Wednesday, May 02, 2007

Is Dark Energy Bad For Astronomy?

Yesterday I became aware of this article by a cosmologist named Simon White (warning: the article is technical). Simon White is a well-known and well-resepcted astronomer, so many of us are mulling over his assertation that the study of "Dark Energy" could be bad to astronomy science. I have not yet read White's monograph carefully the entire way through, but I can sum up a few points.

"Dark Energy" is a name that has stuck to a phenomenon we observe in the universe -- that, as time goes on, the expansion of the universe seems to be speeding up. This is odd, because all the forces we know about in the Universe (light and gravity, mainly), work to slow down the expanding Universe. Gravity tries to act as a brake, but there seems to be a mysterious force still pushing on the accelerator.

The idea of dark energy has captured the imagination of the public, as well as many astronomers and physicists. But understanding dark energy is going to be hard and likely take decades to make much progress. And any such progress will require large investments of money and giant research collaborations.

White's main concerns are that if astronomers focus too much on exploring dark energy, we will be putting all of our eggs in one basket by requiring most of our monetary and scientific resources to go to one project that, while very interesting, may not have that much of an impact on understanding how stars and galaxies work.

The concensus of people that I've talked to is that while White makes some good points, he misses the mark a bit. First, although many large experiments are being developed to study dark energy, we are also finding new sources of money for these experiments (the Department Of Energy is supporting some research, and private individuals are donating money out of interest in dark energy), so large research projects are not eating into the budget as badly as they might.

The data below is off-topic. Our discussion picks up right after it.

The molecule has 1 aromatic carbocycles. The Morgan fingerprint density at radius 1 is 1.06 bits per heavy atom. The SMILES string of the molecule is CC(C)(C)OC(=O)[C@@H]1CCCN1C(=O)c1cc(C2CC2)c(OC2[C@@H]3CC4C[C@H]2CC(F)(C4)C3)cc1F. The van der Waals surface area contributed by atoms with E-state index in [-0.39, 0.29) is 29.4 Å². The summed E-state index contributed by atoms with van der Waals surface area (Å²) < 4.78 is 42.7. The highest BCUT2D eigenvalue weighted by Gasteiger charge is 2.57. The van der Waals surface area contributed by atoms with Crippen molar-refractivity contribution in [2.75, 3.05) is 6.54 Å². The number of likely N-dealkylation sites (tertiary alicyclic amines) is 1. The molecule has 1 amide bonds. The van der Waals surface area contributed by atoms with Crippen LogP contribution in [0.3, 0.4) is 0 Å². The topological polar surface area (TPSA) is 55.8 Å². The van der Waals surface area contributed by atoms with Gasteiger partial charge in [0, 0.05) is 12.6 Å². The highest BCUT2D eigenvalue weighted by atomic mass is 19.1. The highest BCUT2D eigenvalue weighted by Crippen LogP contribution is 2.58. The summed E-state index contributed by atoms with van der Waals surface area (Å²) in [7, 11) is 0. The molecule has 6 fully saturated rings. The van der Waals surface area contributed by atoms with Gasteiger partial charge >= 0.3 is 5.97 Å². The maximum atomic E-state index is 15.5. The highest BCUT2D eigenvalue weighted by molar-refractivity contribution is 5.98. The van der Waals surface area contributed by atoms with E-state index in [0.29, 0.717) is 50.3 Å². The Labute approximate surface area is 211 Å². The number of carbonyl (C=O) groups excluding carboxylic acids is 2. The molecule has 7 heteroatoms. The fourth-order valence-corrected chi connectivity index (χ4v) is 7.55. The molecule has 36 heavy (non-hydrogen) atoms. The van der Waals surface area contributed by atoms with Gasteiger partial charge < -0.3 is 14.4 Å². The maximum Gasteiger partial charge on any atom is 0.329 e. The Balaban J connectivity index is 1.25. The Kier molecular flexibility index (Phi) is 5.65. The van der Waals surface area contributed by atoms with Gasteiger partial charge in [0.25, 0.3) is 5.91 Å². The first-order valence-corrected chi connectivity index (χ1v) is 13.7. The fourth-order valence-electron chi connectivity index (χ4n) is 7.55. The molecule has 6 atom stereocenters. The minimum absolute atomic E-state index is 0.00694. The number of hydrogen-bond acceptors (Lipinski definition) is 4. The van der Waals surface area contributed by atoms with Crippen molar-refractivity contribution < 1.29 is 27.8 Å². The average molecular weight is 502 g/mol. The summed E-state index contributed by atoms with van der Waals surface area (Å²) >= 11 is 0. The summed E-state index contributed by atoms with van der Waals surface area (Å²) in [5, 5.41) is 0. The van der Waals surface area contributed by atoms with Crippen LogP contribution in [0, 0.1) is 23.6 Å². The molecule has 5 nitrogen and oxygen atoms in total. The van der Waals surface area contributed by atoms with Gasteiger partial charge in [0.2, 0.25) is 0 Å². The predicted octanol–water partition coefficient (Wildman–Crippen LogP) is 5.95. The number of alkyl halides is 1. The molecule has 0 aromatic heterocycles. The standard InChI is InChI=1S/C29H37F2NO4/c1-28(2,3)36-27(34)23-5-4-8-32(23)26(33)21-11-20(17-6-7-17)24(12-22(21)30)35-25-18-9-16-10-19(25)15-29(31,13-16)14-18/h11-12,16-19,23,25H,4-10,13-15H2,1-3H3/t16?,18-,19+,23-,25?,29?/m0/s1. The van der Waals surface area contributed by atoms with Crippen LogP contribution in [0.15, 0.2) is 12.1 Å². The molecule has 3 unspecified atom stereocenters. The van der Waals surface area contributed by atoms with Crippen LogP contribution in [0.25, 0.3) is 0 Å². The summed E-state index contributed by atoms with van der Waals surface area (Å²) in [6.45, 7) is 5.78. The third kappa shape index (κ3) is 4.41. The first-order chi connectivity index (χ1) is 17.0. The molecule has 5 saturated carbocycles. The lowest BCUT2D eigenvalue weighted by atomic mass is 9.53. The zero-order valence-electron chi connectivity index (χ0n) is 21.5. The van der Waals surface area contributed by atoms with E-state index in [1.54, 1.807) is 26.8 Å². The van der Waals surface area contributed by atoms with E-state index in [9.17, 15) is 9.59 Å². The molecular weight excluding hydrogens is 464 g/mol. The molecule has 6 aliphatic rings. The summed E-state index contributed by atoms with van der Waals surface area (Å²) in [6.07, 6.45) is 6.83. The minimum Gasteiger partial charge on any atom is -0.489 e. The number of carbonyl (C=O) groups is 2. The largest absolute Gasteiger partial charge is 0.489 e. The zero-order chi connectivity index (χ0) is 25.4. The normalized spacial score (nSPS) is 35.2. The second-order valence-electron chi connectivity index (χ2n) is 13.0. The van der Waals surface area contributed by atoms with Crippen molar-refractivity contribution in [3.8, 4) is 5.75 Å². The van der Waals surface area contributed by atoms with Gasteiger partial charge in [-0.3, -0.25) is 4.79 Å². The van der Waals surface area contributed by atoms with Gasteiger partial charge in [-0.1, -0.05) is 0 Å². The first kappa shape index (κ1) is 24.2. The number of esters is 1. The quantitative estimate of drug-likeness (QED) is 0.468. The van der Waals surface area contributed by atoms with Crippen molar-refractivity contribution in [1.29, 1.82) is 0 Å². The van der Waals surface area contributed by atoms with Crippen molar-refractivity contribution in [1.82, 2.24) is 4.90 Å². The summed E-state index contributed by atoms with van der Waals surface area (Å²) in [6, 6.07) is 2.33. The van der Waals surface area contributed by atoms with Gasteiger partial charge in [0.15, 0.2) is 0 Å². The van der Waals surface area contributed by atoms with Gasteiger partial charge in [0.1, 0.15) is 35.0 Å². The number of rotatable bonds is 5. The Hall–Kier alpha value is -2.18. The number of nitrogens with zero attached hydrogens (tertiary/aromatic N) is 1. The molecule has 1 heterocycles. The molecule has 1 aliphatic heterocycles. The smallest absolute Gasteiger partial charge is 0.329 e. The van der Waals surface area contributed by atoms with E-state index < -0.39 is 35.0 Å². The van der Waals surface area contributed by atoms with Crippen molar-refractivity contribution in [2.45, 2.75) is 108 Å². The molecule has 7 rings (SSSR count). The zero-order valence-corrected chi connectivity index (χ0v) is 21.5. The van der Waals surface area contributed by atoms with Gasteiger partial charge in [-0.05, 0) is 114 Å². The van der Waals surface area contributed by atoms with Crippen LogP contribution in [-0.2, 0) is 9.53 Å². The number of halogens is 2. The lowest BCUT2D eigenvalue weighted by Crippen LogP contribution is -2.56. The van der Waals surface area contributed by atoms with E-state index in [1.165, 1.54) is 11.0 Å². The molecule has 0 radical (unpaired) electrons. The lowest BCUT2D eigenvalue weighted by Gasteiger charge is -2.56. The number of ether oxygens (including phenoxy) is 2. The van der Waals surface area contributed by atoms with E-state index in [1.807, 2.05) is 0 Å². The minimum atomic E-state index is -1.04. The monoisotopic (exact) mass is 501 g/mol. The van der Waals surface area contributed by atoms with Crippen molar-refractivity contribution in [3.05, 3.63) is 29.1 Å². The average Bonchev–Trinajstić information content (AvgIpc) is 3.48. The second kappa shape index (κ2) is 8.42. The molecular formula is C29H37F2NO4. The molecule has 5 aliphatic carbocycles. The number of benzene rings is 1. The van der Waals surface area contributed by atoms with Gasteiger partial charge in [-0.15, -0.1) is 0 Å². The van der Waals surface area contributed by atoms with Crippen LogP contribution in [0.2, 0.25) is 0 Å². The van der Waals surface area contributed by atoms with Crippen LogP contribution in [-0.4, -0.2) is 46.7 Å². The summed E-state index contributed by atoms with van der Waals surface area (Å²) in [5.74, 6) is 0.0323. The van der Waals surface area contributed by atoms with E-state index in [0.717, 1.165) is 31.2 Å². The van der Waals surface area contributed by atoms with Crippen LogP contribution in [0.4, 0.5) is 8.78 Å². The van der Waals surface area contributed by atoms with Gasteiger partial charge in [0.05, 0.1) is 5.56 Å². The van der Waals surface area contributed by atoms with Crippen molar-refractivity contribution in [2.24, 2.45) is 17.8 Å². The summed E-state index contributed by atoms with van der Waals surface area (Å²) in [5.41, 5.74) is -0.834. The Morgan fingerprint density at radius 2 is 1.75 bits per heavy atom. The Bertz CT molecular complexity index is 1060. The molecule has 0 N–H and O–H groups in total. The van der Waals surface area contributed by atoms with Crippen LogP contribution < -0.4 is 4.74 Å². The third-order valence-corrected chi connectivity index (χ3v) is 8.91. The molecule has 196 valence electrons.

Another concern of White's is that large collaborations will devour graduate students and postdocs, who will not get recognition for their work. This has been a concern in other large astronomy projects, such as the Sloan Digital Sky Survey, but these young researchers are generally recognized for the science they are doing.

White raises many valid points in his monograph, however. Astronomy has been different from other fields (like particle physics) in many ways, and this cultural difference is, we feel, a positive. It is good for senior and knowledgeable people to point out their concerns so that we remain on our toes and avoid making decisions that might harm the varied and vibrant research of astronomy. But I do not think that the study of Dark Energy is dangerous to the science. The danger would come if the study of Dark Energy were to begin to consume all of our resources. And I just don't see us allowing this to happen in the forseeable future. If anything, studies of Dark Energy allow astronomers to continue to wax poetic on how exotic the universe is, and how much there remains for us humans to understand.

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